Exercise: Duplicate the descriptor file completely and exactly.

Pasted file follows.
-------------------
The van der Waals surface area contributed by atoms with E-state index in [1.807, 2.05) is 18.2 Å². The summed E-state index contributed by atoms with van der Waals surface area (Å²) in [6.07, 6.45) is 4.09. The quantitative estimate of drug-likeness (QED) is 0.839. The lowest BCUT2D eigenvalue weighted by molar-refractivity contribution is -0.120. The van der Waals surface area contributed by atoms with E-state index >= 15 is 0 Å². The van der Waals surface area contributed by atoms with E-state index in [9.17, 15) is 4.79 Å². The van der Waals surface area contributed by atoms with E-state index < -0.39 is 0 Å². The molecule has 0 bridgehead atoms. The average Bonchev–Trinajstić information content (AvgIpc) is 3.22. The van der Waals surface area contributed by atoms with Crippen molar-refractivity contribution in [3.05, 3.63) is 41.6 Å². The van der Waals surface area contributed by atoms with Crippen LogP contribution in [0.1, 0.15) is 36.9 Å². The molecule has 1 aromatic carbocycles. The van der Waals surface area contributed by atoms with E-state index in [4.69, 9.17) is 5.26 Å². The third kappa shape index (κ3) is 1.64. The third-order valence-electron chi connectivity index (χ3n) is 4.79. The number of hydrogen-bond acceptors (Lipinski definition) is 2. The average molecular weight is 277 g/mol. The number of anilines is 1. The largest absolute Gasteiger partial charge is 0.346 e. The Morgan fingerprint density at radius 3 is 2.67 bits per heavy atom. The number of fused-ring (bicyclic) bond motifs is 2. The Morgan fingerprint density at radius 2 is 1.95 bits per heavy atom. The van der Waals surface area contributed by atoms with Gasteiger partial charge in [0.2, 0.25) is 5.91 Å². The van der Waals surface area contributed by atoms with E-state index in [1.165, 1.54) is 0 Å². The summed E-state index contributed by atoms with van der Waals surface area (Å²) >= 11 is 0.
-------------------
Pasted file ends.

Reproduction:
The van der Waals surface area contributed by atoms with E-state index in [1.807, 2.05) is 18.2 Å². The summed E-state index contributed by atoms with van der Waals surface area (Å²) in [6.07, 6.45) is 4.09. The quantitative estimate of drug-likeness (QED) is 0.839. The lowest BCUT2D eigenvalue weighted by molar-refractivity contribution is -0.120. The van der Waals surface area contributed by atoms with E-state index >= 15 is 0 Å². The van der Waals surface area contributed by atoms with E-state index in [9.17, 15) is 4.79 Å². The van der Waals surface area contributed by atoms with E-state index < -0.39 is 0 Å². The molecule has 0 bridgehead atoms. The average Bonchev–Trinajstić information content (AvgIpc) is 3.22. The van der Waals surface area contributed by atoms with Crippen molar-refractivity contribution in [3.05, 3.63) is 41.6 Å². The van der Waals surface area contributed by atoms with Crippen LogP contribution in [0.1, 0.15) is 36.9 Å². The molecule has 1 aromatic carbocycles. The van der Waals surface area contributed by atoms with E-state index in [4.69, 9.17) is 5.26 Å². The third kappa shape index (κ3) is 1.64. The third-order valence-electron chi connectivity index (χ3n) is 4.79. The number of hydrogen-bond acceptors (Lipinski definition) is 2. The average molecular weight is 277 g/mol. The number of anilines is 1. The largest absolute Gasteiger partial charge is 0.346 e. The Morgan fingerprint density at radius 3 is 2.67 bits per heavy atom. The number of fused-ring (bicyclic) bond motifs is 2. The Morgan fingerprint density at radius 2 is 1.95 bits per heavy atom. The van der Waals surface area contributed by atoms with Gasteiger partial charge in [0.2, 0.25) is 5.91 Å². The van der Waals surface area contributed by atoms with E-state index in [1.165, 1.54) is 0 Å². The summed E-state index contributed by atoms with van der Waals surface area (Å²) >= 11 is 0.